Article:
I’m quite fond of big adventures and physical challenges, so when my best friend suggested I joined a trip to Borneo to climb Mt. Kinabalu, I immediately said yes. The whole travel group had been quite busy planning this adventure when it dawned on us: we had to train.
It might seem obvious, right? No matter how popular the hike is, Mt. Kinabalu is still over 4000m tall and not an easy fit. Determined to get fitter and ready for our epic climb, I managed to convince my friend to venture into Snowdonia, Wales, and climb Mt. Snowden – aka the tallest peak in Wales.
I love Wales. It’s a corner of the UK that I only discovered very recently and that has enamoured every single cell of my body. Compared to the uncontrollable wilderness of Scotland and rolling hills of Southern England (I haven’t been to the North, yet), Wales almost feels like that teenage sister that no one quite understands but loves unconditionally. The countryside feels raw and explosive, the villages are beautiful and everyone I’ve met there or from there has been a blast.
Excited to come back to such a wonderful area of the world, I planned the trip like I usually do – with loads of room for surprises.
Discovering Lake Vrynwy
We chose to stay in a hotel in Lake Vrynwy, picked for its spectacular views, proximity to the main road and the spa facilities. I had not read on this particular lake, so what I found upon arrival delighted me and my friend beyond any expectations.
Lake Vrynwy is an artificial lake. It was built in the late 19th century to provide fresh water to the blossoming city of Liverpool, drowning the village of Llanwddyn in the process. After it was finished, it became a hunting and fishing playground for the Victorians although now it’s one of the largest artificial nature reservoirs in Europe.
The dam is beautifully designed, and to the untrained eye (or poorly read tourist), it would seem like it was built to complement the fairy-tale tower overlooking the lake. The tower is, in fact, the straining tower – where the fresh water enters the aqueduct to be served to the nearing cities. It’s off-limits to the public, but makes for dreamy pictures and sparks the imagination of any writer.
We didn’t spend that much time in the area, as we only had a weekend and we wanted to visit Snowdonia. However, we did do a short hike over the hills that absolutely took our breath away.
Conquering Mt Snowdon
Much of Wales’ countryside can be loosely related to the legend of King Arthur and his antics. Snowdon is no different. Locally known as Yr Wyddfa, the legend tells it is the tomb of Rhita Gawr (killer of kings) after being killed by Arthur.
In more recent history, Mt. Snowdon was heavily mined throughout the ages. It is no longer an active mining site, but it welcomes hundreds of visitors wanting to reach the roof of Wales. Recent statistics have estimated of 300.000 hikers make the journey to the peak each year, and this can continue to rise as the location and “3 Peak Challenge” become more popular.
Hiking up to the peak was a lot more extenuating than I expected it to be. We took one of the easiest routes – the PyG and Miner’s Track loop – and still felt the burn as we inched our way to the top.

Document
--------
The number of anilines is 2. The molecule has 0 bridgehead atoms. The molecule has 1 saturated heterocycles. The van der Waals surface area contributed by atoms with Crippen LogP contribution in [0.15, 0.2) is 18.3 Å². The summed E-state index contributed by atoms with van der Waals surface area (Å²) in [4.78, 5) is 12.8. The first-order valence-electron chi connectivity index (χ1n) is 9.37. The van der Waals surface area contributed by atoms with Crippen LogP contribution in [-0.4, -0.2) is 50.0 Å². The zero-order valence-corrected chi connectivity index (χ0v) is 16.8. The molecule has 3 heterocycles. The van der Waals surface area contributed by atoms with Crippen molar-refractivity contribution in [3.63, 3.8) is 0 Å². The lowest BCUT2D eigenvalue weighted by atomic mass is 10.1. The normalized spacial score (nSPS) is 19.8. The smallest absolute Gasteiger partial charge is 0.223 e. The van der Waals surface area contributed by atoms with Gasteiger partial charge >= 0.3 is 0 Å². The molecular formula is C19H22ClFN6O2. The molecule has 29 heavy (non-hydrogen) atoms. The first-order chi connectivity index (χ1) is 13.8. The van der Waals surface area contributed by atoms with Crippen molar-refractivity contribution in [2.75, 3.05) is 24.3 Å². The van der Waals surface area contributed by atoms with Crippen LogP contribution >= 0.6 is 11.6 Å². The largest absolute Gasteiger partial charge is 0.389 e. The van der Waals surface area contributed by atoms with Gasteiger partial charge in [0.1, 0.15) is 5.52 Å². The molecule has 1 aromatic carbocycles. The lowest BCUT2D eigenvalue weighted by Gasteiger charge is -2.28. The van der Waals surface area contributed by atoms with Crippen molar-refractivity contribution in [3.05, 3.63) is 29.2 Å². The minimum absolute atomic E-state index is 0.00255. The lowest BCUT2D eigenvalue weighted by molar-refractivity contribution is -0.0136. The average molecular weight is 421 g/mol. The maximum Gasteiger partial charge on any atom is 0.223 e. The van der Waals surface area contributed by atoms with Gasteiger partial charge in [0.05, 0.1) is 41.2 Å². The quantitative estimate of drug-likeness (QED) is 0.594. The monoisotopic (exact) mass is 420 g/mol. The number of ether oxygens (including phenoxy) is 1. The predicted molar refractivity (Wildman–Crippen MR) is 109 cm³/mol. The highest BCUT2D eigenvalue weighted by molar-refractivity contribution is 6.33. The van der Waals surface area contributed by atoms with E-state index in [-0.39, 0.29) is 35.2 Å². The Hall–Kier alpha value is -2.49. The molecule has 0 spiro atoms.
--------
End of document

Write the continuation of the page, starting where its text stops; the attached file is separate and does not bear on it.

Snowdonia is infamous for its uncontrollable weather. It’s true. By the time we reached the peak, we’d been ambushed by suffocating sun, sideways rain, hail and, of course, dense fog. We hardly got to enjoy the views as hunger and cold were driving us down to the base, however (and this is a big however), this was the best thing I’ve done so far in 2019.
I heartily encourage anyone thinking about this to take the plunge despite the bad weather and the queues to the summit. Knowing you’re at the top of a mountain is simply the best feeling ever, especially if you do so with friends.
A word of caution: don’t forget your layers and your water, and get there as early as you can!
Pit-stop at Shrewsbury
With sore legs and happy hearts, our road trip ended in Shrewsbury, back in England.
I have to be honest, I had very little expectations from Shrewsbury. I guess that having mostly visited towns nearing London, I’m not fussed when it comes to English towns and villages. Here’s my official apology to Shrewsbury, because it is a gorgeous place.
Shrewsbury is mostly known as the birthplace of Charles Darwin, and while it could be fun following his childhood footsteps in a self-guided tour, I particularly loved the local museum.
The area was inhabited since before the Romans invaded England and this tiny museum has done a fantastic job collecting remains from the colonies that were established. The town also celebrates its medieval architecture and the nightlife and public spaces are absolutely gorgeous.
Coming back home
I’m Spanish, so the UK and its countries shouldn’t really feel like home. Nonetheless, I have spent all of my adult life here so in a sense, it is.
As work commitments become more pressing and my freedom to just pack and leave diminishes, I’ve learned to appreciate local (my local) beauty. Short trips around the UK have taught me how wonderful this country is – even if the politics are heartbreaking.
Avid travellers and tourists can often fall into the trap of underestimating their birthplace or place of residence. I urge you not to make this mistake. Love your town. Love your country and its history, the folklore, nature… And if you find something cool, make sure you share.